Boeing and the U.S. Navy have for the first time flown the MQ-25 T1 test asset with an aerial refueling store (ARS), a significant milestone informing development of the unmanned aerial refueler. The flight was conducted by Boeing test pilots operating from a ground control station at MidAmerica St. Louis Airport in Mascoutah, Ill. The successful 2.5-hour flight with the Cobham ARS – the same ARS currently used by F/A-18s for air-to-air refueling – was designed to test the aircraft’s aerodynamics with the ARS mounted under the wing. Future flights will continue to test the aerodynamics of the aircraft and the ARS at various points of the flight envelope, eventually progressing to extension and retraction of the hose and drogue used for refueling.
“Having a test asset flying with an ARS gets us one big step closer in our evaluation of how MQ-25 will fulfill its primary mission in the fleet – aerial refueling,” said Capt. Chad Reed, the U.S. Navy’s Unmanned Carrier Aviation program manager. “T1 will continue to yield valuable early insights as we begin flying with F/A-18s and conduct deck handling testing aboard a carrier.”
“To see T1 fly with the hardware and software that makes MQ-25 an aerial refueler this early in the program is a visible reminder of the capability we’re bringing to the carrier deck,” said Dave Bujold, Boeing’s MQ-25 program director. “We’re ensuring the ARS and the software operating it will be ready to help MQ-25 extend the range of the carrier air wing.”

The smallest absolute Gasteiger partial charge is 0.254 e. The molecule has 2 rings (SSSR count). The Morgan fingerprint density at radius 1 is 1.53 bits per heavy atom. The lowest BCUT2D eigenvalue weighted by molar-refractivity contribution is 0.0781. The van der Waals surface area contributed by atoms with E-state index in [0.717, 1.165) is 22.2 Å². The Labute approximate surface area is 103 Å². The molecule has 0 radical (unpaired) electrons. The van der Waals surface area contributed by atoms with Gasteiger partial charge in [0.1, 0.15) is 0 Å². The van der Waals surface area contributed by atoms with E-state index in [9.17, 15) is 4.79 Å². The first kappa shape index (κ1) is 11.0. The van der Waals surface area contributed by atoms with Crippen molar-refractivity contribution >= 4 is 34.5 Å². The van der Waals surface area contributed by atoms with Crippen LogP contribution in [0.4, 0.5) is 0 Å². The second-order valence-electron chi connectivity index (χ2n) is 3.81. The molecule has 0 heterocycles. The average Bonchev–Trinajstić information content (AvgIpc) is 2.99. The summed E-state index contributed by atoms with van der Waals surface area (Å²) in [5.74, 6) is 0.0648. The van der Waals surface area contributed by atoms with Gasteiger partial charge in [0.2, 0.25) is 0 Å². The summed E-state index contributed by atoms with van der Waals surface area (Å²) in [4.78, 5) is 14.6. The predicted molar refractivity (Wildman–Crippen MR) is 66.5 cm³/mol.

The Boeing-owned T1 test asset is a predecessor to the engineering development model aircraft being produced under a 2018 contract award. T1 is being used for early learning and discovery, laying the foundation for moving rapidly into development and test of the MQ-25. Following its first flight last year, T1 accumulated approximately 30 hours in the air before the planned modification to install the ARS. Earlier this year the Navy exercised an option for three additional MQ-25 air vehicles, bringing the total aircraft Boeing is initially producing to seven. The Navy intends to procure more than 70 aircraft, which will assume the tanking role currently performed by F/A-18s, allowing for better use of the combat strike fighters.
Boeing is bringing the future of unmanned aircraft carrier aviation to the U.S. Navy with the MQ-25. An unmanned aircraft system designed for the U.S. Navy mission, it will provide the needed robust refueling capability, thereby extending the combat range of deployed Boeing F/A-18 Super Hornet, Boeing EA-18G Growler, and Lockheed Martin F-35C fighters. Boeing is the world’s largest aerospace company and leading provider of commercial airplanes, defense, space and security systems, and global services. As the top U.S. exporter, the company supports commercial and government customers in more than 150 countries and leverages the talents of a global supplier base. Building on a legacy of aerospace leadership, Boeing continues to lead in technology and innovation, deliver for its customers and invest in its people and future growth.